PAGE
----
But I subscribed. And it was immediately followed by the familiar green tick mark from Campaign Monitor confirming I was subscribed.

And you know what? I definitely had a fuzzy feeling inside thinking “yup, I can trust this sender. Even if they write total rubbish, I’m confident I can unsubscribe, should there be a need.” I bet you I would’ve bypassed the hesitation had the subscribe field been accompanied by the Campaign Monitor tick. Think that could help increase subscriptions or give users confidence?

What brands do that for you? What logos give you the confidence to hand over money, personal details or your precious time?

Why Twitter is so unbelievably awesome

Anyone who’s witnessed a typical weekday for me will have noticed my slight addiction to Twitter, a service that simply can’t be explained and has to be experienced.

But in my attempt to justify the thousands of updates I’ve posted on it, I’ll highlight a few amazing ways Twitter has helped me and those around me this week.

  • It helped me discover how other bloggers felt about being accosted by PR agency, resulting in an article for The Blog Medic called “Marketing Ethics: Ten ways to piss off a blogger”.
  • An ad hoc conversation led to a friend getting a job offer, and the entire conversation up to scheduling an interview call happened over Twitter.
  • It allowed me to find a couple of new contracts for Pepsmedia redesigning blog templates & site launches.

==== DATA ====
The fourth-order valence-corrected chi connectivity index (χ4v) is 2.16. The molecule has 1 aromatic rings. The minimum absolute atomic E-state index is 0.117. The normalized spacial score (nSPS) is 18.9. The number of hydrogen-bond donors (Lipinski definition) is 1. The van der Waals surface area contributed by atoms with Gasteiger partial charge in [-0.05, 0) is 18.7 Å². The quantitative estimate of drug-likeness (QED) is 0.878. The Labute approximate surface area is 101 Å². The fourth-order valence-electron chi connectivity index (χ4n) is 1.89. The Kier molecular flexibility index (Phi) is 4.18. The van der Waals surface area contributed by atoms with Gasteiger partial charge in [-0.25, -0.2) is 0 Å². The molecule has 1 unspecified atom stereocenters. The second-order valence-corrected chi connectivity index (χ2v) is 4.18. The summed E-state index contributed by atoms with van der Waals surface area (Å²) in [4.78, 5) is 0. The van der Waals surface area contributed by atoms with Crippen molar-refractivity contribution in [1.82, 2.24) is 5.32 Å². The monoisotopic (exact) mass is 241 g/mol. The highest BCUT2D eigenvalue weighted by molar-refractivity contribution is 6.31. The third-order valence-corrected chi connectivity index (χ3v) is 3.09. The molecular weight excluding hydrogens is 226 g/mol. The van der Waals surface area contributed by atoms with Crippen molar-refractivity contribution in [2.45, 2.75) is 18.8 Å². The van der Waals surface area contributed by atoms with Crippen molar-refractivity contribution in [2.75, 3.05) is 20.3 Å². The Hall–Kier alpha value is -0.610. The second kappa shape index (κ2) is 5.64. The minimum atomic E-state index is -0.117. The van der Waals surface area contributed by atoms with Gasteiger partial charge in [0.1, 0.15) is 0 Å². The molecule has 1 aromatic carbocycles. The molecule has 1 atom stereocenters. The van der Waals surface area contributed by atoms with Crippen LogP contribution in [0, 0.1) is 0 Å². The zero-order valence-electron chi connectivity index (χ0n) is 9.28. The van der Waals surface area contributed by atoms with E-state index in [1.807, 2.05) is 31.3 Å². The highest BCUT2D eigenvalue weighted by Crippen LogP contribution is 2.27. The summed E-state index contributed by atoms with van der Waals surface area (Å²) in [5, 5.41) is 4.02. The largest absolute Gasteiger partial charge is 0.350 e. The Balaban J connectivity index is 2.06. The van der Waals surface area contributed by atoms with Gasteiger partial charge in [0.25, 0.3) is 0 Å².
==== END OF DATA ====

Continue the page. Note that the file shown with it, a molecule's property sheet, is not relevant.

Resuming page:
• Since SXSW, I’ve managed to stay in touch with many of the lovely people I met there without going through the usual “ok I’ll reply to that email later”, where later becomes never. By keeping it bite-sized, Twitter makes it easy to stay in touch.
  • I’ve found amazing support for the idea of SocialMediaCamp in London in July through fellow Twitter users who are interested and can provide skills and contacts I wouldn’t have had access to otherwise.
  • A few people offered sound advice with regards to the process to setting up a limited company, again calling on the experience of others.
  • It was the fastest channel through which I heard about Russell’s decision to stop developing Mowser on Monday night.
  • It’s a great way to swap kitty photos with Mel Kirk 🙂

So there you go, it’s a business resource like no other, a great communication tool and an entertaining place to have water cooler conversations with like-minded people.

Gary Vaynerchuk: Tech World 2008 = Hip Hop 1985

Gary Vaynerchuk, for those who don’t yet know him, is the guy behind, in front and all around Wine Library TV. He’s a raving looney, a totally loveable geek but most of all, a rough diamond of community relations amongst the world of overly polished marketing bullshit. He says things as they are and has marked me enough during SXSWi this year that I’ve got a couple of things he’s said up on my board of inspirational quotes in the office. (Thank you Gary, genuinely!)

He also agreed with me that making your own wine is a bad idea, mmmkay dad?